Achieving the shared goal of bringing safe and effective new medicines to patients
Collaboration among all stakeholders needed to improve drug development and optimize expanded access
05.30.14 | By Sascha Haverfield, Ph.D.
Each patient facing a life-threatening disease lives with the hope that tomorrow will bring a new medicine to extend and improve his or her life. As a scientist, a new father, and as someone who lost a parent to stage IV lung cancer far too early in life, it is gut-wrenching to admit that modern drug development continues to be a highly challenging and far too often unsuccessful endeavor.
The drug development process is long, costly, and uncertain. It takes on average 10-15 years to develop a new, safe and effective medicine despite all of the scientific breakthroughs and discoveries of the past 30 years. This is largely due to our still incomplete understanding of human biology and the many, many complex factors that contribute to human disease.
So how can we achieve our shared goal of bringing innovative new medicines to patients as quickly as possible? Clinical trials are the best way to ensure that safe and effective medicines are available to patients in need. After all, successful completion of the clinical trials process is necessary to demonstrate that an investigational drug is safe and effective, which is required to obtain approval by the U.S. Food and Drug Administration (FDA) so that a new medicine can be made available to a broader patient population.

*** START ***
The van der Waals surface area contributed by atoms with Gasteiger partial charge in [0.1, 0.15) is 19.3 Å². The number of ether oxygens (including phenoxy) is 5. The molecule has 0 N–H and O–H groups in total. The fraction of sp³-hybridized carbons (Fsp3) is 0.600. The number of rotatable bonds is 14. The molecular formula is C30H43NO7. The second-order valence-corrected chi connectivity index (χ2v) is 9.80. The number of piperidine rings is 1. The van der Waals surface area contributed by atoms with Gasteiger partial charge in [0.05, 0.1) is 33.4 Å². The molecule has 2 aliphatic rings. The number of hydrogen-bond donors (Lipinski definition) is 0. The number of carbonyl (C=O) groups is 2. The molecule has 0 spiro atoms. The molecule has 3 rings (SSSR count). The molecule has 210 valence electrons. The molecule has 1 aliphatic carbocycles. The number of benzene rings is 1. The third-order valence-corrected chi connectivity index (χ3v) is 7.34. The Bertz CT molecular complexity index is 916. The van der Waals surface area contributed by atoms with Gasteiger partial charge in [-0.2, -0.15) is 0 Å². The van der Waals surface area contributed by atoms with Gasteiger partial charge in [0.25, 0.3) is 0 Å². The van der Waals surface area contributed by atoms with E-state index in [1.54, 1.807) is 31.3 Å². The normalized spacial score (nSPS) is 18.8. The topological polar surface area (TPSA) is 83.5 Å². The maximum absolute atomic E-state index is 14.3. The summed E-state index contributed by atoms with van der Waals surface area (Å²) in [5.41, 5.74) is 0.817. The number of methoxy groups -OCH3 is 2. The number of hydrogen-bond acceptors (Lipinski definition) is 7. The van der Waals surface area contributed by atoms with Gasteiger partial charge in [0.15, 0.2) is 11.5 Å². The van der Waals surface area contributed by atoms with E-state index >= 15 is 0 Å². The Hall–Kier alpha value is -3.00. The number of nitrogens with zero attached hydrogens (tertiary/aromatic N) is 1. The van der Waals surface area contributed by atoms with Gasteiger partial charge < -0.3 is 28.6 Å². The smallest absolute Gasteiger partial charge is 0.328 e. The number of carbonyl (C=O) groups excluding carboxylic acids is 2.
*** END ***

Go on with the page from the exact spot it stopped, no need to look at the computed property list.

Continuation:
We can all understand that patients who face a serious or life-threatening disease want to pursue every possible treatment option. I can say with certainty that the biopharmaceutical industry is committed to helping patients and physicians understand and navigate the complex clinical trial process and the full range of treatment options - whether that be a clinical trial, an FDA approved medicine, or – when appropriate - expanded access to an investigational drug.
In order to achieve our shared goal of bringing safe and effective medicines to patients as quickly as possible, we all – patients, physicians, FDA, industry and academia - must come together to identify ways to improve clinical trials and drug development and to optimize the federal expanded access process.